Analyzing the Impact of Corruption on Employment in Iran and Selected Islamic Countries: A Panel Cointegration with Cross-Sectional Dependency Approach

Document Type : Research Paper


1 Department of Economics, Tabriz Branch, Islamic Azad University, Tabriz, Iran

2 Department of economics-Economics&managment faculty-Tabriz azad islamic university-tabriz-Iran

3 دانشگاه بوعلی همدان

4 Assistant Professor, Department of Economic, Accounting and Tourist Management, Faculty of Literature and Humanities, University of Guilan, Rasht, Iran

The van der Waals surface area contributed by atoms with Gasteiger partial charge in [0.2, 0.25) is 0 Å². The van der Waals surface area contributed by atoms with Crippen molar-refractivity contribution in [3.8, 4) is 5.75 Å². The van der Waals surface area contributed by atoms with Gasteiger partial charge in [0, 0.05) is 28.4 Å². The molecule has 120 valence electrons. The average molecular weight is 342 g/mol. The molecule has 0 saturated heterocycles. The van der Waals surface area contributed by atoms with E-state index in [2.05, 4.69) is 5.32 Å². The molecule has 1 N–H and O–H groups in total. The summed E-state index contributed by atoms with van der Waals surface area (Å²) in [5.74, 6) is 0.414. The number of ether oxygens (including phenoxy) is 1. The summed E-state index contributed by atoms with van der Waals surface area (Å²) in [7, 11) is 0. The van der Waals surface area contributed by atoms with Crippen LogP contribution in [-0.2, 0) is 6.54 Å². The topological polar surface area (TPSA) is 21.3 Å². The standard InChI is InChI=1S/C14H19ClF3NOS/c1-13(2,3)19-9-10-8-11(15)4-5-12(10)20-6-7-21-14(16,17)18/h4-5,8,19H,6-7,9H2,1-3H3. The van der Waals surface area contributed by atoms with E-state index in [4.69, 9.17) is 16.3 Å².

The employment rate is among the key indicators of the labor market and is subject to various economic components. One of the most important factors affecting employment is the corruption variable. Therefore, in this study, the effect of different indicators of corruption on employment level in Iran and Selected Islamic Countries is studied and three separate models are estimated in the period 2000- 2018. After estimating the models using panel data method, the cross-sectional dependency test was performed on the estimated models and at the 5% significance level, the existence of cross-sectional dependency was accepted. Therefore, for obtain reliable results, the Cup-FM Method was used to estimate the model. The results of model estimation showed that in all three models, corruption index had a negative effect on employee-to-population ratio and this effect was statistically significant at the 5% level of significance. The effect of banks' lending facilities on the ratio of employee-to-population ratio was positive in all three models but not significant at the 5% level. Capital stock and real wage had a positive and negative effect on employee-to-population ratio, respectively, and this effect was statistically significant at the 5% level. Trade openness also had a positive effect on the employee-to-population ratio, and only in the first model was this effect statistically significant. According to the estimated results, the effect of inflation on employment level was negative and this effect (except in the second model) was statistically significant.


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